Likewise, according to the theory put forth by James Madison in the Federalist Papers "each State, in ratifying the Constitution, was to be considered as a sovereign body, independent of all others, and only to be bound by its own voluntary act. In this relation, then, the new Constitution [was to be] a federal, and not a national constitution." In the end, Madison likewise compromised with the Anti-federalists to modify the Constitution to protect state sovereignty: At the 1787 constitutional convention a proposal was made to allow the federal government to suppress a seceding state. James Madison rejected it saying, "A Union of the States containing such an ingredient seemed to provide for its own destruction. The use of force against a State would look more like a declaration of war than an infliction of punishment and would probably be considered by the party attacked as a dissolution of all previous compacts by which it might be bound."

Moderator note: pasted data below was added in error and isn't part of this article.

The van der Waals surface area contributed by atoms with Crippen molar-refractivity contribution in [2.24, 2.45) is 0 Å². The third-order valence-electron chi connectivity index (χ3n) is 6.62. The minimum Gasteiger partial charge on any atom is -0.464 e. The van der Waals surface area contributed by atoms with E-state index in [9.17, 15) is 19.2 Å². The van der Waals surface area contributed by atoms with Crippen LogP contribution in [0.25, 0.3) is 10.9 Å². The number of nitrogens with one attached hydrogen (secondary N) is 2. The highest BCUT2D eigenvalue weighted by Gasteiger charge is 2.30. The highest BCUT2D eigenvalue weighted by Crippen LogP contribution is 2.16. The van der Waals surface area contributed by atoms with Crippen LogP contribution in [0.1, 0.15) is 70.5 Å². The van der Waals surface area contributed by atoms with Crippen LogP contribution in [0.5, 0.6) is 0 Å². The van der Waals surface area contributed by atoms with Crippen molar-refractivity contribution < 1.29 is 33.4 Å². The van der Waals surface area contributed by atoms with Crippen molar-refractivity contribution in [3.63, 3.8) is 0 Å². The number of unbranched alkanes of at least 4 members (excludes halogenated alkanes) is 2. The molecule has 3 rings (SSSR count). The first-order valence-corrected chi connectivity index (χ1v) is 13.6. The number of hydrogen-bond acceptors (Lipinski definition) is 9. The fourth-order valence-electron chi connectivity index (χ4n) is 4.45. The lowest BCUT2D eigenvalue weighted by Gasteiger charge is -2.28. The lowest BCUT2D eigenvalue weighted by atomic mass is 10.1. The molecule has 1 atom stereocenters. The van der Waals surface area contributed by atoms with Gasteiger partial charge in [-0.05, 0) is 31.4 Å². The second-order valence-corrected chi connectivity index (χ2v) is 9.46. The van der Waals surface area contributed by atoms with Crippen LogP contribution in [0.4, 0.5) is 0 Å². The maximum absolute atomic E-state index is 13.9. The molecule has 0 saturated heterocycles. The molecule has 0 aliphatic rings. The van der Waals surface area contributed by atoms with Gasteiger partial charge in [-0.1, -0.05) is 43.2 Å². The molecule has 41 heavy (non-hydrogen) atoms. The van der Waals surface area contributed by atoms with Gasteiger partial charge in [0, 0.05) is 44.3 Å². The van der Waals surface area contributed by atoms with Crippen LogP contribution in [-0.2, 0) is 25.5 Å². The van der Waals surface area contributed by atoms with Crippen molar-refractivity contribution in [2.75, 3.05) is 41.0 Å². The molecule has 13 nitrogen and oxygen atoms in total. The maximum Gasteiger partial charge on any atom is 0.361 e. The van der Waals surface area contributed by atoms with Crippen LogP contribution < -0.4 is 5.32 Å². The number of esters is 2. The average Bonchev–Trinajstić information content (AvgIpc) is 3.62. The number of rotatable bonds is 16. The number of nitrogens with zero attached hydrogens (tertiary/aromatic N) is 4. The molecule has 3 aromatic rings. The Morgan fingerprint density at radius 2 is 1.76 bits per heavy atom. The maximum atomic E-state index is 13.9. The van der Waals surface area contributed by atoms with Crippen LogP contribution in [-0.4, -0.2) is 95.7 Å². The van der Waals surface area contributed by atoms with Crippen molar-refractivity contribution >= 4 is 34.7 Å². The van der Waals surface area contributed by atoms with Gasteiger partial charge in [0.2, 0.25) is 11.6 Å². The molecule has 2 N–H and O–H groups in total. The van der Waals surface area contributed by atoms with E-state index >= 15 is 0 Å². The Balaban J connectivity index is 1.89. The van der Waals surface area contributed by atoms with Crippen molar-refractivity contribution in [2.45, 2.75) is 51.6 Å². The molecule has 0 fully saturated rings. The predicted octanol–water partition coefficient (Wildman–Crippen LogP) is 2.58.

During the first half-century after the Constitution was ratified, the right of secession was asserted on several occasions, and various states considered secession (including, for example, the New England states during the War of 1812; in response, not a single state objected on the grounds that such was unlawful. It was not until later, c. 1830, that Andrew Jackson, Joseph Story, Daniel Webster and others began to publish the theory that secession was illegal, and that the United States was a supremely sovereign nation over the various member-states. These writers inspired Lincoln's later declaration that "no state may lawfully get out of the Union by its own mere motion", based on the premise that "the Union is older than the Constitution."

Modern legal scholars, however concur with Madison's initial claims that the states ratified the Constitution acting in the capacity of sovereign nations.

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Joseph Veilleux for his kind permission allowing us to use of his county graphics. 

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The Patriots for Liberty banner